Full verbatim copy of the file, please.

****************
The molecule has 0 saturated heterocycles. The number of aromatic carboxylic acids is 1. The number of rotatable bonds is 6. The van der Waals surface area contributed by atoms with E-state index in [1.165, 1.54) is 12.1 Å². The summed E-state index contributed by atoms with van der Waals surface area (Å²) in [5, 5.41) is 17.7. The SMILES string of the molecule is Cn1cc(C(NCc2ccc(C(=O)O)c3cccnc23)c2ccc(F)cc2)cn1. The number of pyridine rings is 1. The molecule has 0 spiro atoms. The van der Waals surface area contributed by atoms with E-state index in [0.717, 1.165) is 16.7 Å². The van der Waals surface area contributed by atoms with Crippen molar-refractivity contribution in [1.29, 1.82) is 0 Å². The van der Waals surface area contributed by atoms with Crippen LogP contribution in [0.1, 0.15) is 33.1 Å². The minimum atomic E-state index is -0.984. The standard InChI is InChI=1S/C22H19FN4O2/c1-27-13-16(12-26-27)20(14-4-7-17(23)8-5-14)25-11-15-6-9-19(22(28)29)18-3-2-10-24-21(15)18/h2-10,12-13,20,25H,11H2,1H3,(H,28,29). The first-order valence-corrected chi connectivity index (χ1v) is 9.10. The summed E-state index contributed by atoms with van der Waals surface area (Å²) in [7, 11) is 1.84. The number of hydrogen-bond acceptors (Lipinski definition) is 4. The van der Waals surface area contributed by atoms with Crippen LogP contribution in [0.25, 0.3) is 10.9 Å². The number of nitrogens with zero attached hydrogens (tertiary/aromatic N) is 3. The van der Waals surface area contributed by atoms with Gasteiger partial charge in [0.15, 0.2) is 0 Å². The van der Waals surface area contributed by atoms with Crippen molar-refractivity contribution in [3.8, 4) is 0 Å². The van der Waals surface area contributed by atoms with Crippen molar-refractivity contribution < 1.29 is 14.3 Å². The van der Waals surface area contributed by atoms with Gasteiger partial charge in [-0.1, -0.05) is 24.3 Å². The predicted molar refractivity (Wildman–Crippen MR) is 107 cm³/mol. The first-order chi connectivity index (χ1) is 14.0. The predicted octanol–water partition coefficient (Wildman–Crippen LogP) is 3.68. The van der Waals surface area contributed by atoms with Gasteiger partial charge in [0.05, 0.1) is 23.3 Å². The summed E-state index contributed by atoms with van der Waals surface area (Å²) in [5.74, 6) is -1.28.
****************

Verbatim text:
The molecule has 0 saturated heterocycles. The number of aromatic carboxylic acids is 1. The number of rotatable bonds is 6. The van der Waals surface area contributed by atoms with E-state index in [1.165, 1.54) is 12.1 Å². The summed E-state index contributed by atoms with van der Waals surface area (Å²) in [5, 5.41) is 17.7. The SMILES string of the molecule is Cn1cc(C(NCc2ccc(C(=O)O)c3cccnc23)c2ccc(F)cc2)cn1. The number of pyridine rings is 1. The molecule has 0 spiro atoms. The van der Waals surface area contributed by atoms with E-state index in [0.717, 1.165) is 16.7 Å². The van der Waals surface area contributed by atoms with Crippen molar-refractivity contribution in [1.29, 1.82) is 0 Å². The van der Waals surface area contributed by atoms with Crippen LogP contribution in [0.1, 0.15) is 33.1 Å². The minimum atomic E-state index is -0.984. The standard InChI is InChI=1S/C22H19FN4O2/c1-27-13-16(12-26-27)20(14-4-7-17(23)8-5-14)25-11-15-6-9-19(22(28)29)18-3-2-10-24-21(15)18/h2-10,12-13,20,25H,11H2,1H3,(H,28,29). The first-order valence-corrected chi connectivity index (χ1v) is 9.10. The summed E-state index contributed by atoms with van der Waals surface area (Å²) in [7, 11) is 1.84. The number of hydrogen-bond acceptors (Lipinski definition) is 4. The van der Waals surface area contributed by atoms with Crippen LogP contribution in [0.25, 0.3) is 10.9 Å². The number of nitrogens with zero attached hydrogens (tertiary/aromatic N) is 3. The van der Waals surface area contributed by atoms with Gasteiger partial charge in [0.15, 0.2) is 0 Å². The van der Waals surface area contributed by atoms with Crippen molar-refractivity contribution in [3.8, 4) is 0 Å². The van der Waals surface area contributed by atoms with Crippen molar-refractivity contribution < 1.29 is 14.3 Å². The van der Waals surface area contributed by atoms with Gasteiger partial charge in [-0.1, -0.05) is 24.3 Å². The predicted molar refractivity (Wildman–Crippen MR) is 107 cm³/mol. The first-order chi connectivity index (χ1) is 14.0. The predicted octanol–water partition coefficient (Wildman–Crippen LogP) is 3.68. The van der Waals surface area contributed by atoms with Gasteiger partial charge in [0.05, 0.1) is 23.3 Å². The summed E-state index contributed by atoms with van der Waals surface area (Å²) in [5.74, 6) is -1.28.